CAIRO -- Egypt's military chief has expressed frustration at the involvement of soldiers in tackling the country’s political unrest, describing the strategy as “very risky.”
On the second anniversary of the uprising that toppled Hosni Mubarak, huge crowds take to the streets in five cities.
Defense minister Abdel Fattah al-Sissi, who is also head of the country's army, issued a statement on his Facebook page Thursday as rival politicians met for talks in a bid to end some of the deadliest violence since the 2011 downfall of Hosni Mubarak.
He said: "The involvement of the armed forced in political conflicts and going down to the street again after handing over power is very risky.
“Since emerging from political life completely and now having focused on training functions and raising combat effectiveness over the past several months, Egypt is qualified to deal with the enemy and respond at any time, and not with handling protests and demonstrations organized by fighting political powers."
His exasperation with the country’s political instability follows days of clashes on streets in Cairo and elsewhere that have left more than 60 dead. Protesters have called for the removal of new President Mohammed Morsi, an Islamist.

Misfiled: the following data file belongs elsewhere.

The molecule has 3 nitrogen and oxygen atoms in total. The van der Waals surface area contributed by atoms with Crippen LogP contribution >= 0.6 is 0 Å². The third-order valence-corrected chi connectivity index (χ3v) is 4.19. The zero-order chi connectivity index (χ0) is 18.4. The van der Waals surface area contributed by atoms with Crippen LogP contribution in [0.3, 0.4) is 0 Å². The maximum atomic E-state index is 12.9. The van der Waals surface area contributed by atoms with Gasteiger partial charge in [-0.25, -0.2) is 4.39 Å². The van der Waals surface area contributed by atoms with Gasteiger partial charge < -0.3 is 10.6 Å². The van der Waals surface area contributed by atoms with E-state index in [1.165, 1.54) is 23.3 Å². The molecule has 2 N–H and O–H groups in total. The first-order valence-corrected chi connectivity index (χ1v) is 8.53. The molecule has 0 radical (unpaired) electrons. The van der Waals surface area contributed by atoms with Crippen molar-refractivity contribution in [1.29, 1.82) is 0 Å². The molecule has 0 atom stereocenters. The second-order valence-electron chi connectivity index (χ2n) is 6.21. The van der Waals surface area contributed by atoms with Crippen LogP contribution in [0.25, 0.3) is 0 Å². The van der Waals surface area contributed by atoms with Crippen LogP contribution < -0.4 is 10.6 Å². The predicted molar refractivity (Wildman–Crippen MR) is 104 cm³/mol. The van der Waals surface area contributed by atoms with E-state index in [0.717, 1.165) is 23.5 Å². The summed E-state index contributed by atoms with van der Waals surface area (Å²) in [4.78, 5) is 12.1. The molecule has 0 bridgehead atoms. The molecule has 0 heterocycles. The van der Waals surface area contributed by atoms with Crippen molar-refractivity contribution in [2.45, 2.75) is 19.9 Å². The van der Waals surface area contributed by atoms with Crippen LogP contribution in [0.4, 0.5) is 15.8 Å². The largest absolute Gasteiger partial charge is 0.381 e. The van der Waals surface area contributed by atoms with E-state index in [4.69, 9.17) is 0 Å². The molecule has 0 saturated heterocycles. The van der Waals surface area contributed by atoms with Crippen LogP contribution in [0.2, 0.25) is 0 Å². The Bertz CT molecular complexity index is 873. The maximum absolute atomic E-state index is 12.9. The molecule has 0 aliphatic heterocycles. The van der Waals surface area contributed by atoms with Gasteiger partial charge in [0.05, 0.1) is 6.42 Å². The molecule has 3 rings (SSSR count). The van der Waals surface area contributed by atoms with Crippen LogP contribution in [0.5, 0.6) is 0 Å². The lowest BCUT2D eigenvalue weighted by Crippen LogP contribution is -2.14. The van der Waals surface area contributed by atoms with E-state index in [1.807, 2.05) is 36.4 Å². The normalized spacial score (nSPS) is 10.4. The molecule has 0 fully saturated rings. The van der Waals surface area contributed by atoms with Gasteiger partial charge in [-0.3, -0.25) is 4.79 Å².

A meeting in Cairo on Thursday was convened by Sheikh Ahmed al-Tayyeb, head of the thousand-year-old al-Azhar university and mosque, one of the few institutions still seen as neutral in a society that has become increasingly polarized, according to Reuters:
Participants signed a document pledging to renounce violence and agreed to set up a committee of politicians from rival groups to work out a program for further talks.
Ejijah Zarwan, who analyzes Egyptian politics for the European Council on Foreign Relations, said Thursday's intervention by al-Azhar was important, but it was far from clear whether it would be enough to calm the streets.
"It's a good first step. Certainly it will help the formal opposition to be very clearly on record as opposing violence," he said. But he added: "The people fighting the police and burning buildings are not partisans of any political party. They might not even vote."
On Tuesday, Sissi warned the struggle between political forces in Egypt could “lead to the collapse of the state.”